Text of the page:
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August 13, 2012

Facebook accused by FTC of deceiving developers over security

The Federal Trade commission says Facebook deceived developers by not verifying the security of their applications.

By Tineka Smith

The social network was paid to review and verify the security of developer applications which it did not actually do. It is reported that Facebook was paid up to $95,000 to give developers its green tick of approval and show it had passed a test for "trustworthy user experiences."

The Verified Apps programme ran from May 2009 to December 2009. Apps that paid to be verified would receive a Verified apps badge that was displayed on the application’s page on Facebook.

Verified applications would then receive a green checkmark as well as a higher rankings in Facebook search results.

According to the FTC in order to apply for a verified apps badge developers had to pay Facebook a fee of $375. Students and non-profit organisations had to pay fee of £175. Facebook awarded the verified apps badge to 254 platform applications.

In a Facebook statement in 2011, the social network described its Application Verification programme:

"Application Verification Facebook is introducing the Application Verification program which is designed to offer extra assurances to help users identify applications they can trust — applications that are secure, respectful and transparent, and have demonstrated commitment to compliance with Platform policies. Verified applications will benefit from added visibility on Facebook. The program is a complement to Facebook’s ongoing policy enforcement to keep the Platform ecosystem robust."

Yet, an investigation by the FTC revealed that before awarding a verified badge Facebook had taken no actions to verify the security of the application or the security of a verified applications’ website.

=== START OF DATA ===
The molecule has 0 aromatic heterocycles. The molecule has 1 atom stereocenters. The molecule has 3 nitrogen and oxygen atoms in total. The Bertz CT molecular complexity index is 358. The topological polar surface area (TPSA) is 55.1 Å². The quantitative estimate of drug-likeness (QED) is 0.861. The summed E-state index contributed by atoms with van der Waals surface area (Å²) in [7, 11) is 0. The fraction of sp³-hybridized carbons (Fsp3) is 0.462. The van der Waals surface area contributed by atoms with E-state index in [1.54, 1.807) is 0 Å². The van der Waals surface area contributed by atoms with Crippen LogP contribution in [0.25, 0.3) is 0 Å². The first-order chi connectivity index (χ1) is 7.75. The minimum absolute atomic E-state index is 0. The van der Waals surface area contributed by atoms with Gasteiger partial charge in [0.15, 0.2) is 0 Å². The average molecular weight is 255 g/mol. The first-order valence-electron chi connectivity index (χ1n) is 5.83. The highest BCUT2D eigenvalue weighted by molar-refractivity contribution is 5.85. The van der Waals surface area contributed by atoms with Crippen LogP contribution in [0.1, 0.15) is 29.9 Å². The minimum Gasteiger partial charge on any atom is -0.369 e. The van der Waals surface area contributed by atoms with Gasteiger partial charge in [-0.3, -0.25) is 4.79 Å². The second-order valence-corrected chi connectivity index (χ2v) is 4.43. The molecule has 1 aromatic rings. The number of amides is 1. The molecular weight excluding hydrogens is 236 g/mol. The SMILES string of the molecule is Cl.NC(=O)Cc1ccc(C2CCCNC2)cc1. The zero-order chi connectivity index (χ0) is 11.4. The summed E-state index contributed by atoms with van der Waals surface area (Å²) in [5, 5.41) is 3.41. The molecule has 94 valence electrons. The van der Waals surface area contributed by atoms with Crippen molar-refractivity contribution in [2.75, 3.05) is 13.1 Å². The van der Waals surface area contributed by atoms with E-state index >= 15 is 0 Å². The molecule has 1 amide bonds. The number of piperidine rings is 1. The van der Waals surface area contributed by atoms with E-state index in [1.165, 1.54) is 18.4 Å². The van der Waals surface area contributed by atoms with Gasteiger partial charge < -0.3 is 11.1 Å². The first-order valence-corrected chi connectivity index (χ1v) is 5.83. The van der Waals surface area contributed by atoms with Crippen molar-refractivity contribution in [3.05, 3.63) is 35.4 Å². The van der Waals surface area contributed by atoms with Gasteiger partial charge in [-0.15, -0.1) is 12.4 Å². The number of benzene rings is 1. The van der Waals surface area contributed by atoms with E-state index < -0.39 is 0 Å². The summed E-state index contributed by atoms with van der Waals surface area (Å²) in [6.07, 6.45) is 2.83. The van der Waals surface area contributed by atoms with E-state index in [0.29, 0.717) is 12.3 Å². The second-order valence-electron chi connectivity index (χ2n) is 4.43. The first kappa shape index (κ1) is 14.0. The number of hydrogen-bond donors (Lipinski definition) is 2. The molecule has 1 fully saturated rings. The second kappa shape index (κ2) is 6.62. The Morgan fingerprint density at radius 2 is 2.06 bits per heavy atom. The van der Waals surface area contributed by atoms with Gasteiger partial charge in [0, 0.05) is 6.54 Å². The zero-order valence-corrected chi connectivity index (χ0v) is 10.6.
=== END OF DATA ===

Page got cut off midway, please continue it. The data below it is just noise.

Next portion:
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"In many instances Facebook has permitted a Platform Application to display its Verified Apps badge when its review of the application’s security has not exceeded its review of other Platform Applications," said the FTC in a statement. "Therefore, the representation constitutes a false or misleading representation."

Facebook has also been charged of deceiving its users by repeatedly allowing their information to be shared and made public after telling users it would keep their information private.

Facebook shared personal information with advertisers despite its promise not to and kept the content of users who deleted or deactivated their accounts accessible after telling users the content would be inaccessible.

Facebook has agreed to 20 years of audits by the FTC and if Facebook violates any term in the final settlement it is liable for "civil monetary penalties" up to $16,000 per violation per day.

Please follow this author on Twitter @Tineka_S or comment below.

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